My hubby went ahead and filled up the pool in our living room. I wasn't allowed into it for a long time. It felt like forever, but was probably a half hour or so. I didn't want a water birth but purchased the supplies just in case I changed my mind. I am so glad I did! I'm also very glad I decided not to have my hubby in the pool with me. While I prepared for the pool I felt a wonderful pressure and knew that my water was going to break. I didn't expect to feel it before it happened. It gave me strength because I knew that no matter what she was going to be born that day. Labor wasn't going to peter out again.

I laid in the pool and stared at the outfit I knew my daughter would wear the next day. It was a green pj outfit with "Elf In Training" embroidered on the front. It was a gift from Allison when she came over for the first labor session. She hadn't called us back or shown up. We figured they had gone to bed and didn't hear the phone. The outfit was more effective than pictures of other babies.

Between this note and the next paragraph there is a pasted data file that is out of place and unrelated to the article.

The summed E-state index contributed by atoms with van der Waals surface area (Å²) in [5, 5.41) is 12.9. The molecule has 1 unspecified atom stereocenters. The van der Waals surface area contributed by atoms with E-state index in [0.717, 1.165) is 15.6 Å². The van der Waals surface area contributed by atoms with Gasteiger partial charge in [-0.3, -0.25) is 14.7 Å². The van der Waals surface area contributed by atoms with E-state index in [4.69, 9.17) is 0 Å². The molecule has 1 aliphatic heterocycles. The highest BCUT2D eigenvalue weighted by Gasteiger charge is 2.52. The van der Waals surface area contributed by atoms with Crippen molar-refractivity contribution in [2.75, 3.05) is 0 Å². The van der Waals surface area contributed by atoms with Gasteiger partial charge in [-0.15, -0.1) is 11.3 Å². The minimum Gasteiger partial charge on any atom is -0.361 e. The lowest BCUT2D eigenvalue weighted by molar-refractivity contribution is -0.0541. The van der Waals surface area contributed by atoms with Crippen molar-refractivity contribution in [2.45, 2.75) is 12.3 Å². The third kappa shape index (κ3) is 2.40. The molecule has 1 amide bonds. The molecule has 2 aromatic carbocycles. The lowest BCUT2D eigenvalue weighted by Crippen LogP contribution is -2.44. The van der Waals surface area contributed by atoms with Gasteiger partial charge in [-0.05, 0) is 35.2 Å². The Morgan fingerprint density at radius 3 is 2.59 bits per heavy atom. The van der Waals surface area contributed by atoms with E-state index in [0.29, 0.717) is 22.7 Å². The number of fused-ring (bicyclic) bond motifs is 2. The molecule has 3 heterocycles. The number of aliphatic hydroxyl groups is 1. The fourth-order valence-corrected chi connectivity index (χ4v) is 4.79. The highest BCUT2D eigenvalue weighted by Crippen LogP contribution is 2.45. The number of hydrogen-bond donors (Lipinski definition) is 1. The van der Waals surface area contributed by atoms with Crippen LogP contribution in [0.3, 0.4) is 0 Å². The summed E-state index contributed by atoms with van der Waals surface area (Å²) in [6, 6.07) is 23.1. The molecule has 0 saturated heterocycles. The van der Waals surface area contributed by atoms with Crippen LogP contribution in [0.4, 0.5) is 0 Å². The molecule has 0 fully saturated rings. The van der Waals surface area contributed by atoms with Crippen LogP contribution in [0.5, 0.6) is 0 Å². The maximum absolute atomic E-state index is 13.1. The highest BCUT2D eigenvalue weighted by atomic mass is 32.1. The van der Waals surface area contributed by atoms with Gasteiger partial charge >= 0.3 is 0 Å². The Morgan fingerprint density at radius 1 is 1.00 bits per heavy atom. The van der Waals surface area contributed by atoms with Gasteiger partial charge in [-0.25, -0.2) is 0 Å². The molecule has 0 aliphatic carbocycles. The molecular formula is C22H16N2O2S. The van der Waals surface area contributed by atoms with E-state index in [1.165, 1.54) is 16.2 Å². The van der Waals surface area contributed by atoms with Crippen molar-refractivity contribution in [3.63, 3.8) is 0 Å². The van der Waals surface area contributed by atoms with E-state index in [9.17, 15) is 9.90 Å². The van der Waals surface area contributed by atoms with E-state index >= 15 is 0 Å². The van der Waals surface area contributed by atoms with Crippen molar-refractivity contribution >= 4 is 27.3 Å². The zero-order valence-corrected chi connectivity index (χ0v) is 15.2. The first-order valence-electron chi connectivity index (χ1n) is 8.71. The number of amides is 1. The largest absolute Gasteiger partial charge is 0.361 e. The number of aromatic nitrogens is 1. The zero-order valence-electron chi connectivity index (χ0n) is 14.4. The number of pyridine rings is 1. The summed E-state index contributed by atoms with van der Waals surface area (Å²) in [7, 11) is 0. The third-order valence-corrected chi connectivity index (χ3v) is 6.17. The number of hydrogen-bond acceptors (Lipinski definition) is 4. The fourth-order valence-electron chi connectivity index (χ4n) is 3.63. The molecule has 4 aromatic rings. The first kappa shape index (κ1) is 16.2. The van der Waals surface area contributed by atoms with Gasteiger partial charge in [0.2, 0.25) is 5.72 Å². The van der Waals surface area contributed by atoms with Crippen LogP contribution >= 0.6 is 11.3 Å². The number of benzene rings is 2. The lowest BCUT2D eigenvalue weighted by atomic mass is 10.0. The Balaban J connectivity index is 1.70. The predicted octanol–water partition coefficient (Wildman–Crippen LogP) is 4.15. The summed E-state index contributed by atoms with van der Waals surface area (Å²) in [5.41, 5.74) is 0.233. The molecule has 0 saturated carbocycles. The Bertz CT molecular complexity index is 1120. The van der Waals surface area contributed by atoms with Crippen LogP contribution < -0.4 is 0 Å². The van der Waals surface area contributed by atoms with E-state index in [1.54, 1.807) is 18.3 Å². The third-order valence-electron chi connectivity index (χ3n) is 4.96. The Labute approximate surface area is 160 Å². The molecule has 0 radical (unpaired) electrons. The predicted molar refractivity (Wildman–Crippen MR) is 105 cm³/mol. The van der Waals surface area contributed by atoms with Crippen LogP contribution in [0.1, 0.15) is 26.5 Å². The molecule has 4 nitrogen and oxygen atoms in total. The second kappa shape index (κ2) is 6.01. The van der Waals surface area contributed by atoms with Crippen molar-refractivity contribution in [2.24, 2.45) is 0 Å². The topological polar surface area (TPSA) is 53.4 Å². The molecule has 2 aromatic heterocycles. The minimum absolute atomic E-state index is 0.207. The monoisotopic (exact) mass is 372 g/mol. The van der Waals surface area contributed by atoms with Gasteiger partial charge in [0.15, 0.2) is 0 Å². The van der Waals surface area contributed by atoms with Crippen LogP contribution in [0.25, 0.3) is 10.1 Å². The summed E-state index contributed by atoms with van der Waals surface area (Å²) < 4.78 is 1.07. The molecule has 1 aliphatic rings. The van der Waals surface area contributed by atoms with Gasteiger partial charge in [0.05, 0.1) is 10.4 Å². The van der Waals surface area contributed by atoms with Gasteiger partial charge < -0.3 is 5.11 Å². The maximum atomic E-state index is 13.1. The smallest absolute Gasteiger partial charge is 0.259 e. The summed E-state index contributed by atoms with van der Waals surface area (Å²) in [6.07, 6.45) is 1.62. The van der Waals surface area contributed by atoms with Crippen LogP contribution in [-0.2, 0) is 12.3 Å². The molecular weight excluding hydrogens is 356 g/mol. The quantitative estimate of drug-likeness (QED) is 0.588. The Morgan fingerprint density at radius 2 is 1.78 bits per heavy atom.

Allison walked in the door just over seven in the morning, minutes after I started pushing. She was such a life saver. My back hurt after every push and Jay just couldn't find the right place to support. Allison had had back labor and knew exactly where to press. Pushing was horrible. I had to push; there was no choice. But man, it felt awful. I got through it, knowing that each push would bring her closer to coming out. Feeling her head really helped as well. Finally, after what felt like a million pushes, she crowned.

If pushing was horrible then crowning was hell on earth. I tore in three places. Minor tears. I can't imagine what some women go through with major tears. It was the worst pain I've ever experienced in my life. "Ring of fire" is an accurate description of what it felt like. I was terrified that my more sensitive parts were going to be torn apart and I'd never find pleasure in sex again. (Thankfully that was not the case!) Eventually the primal part of me took over and pushed through it. I pushed through the fear. I pushed through the pain. It was time for my baby to come out.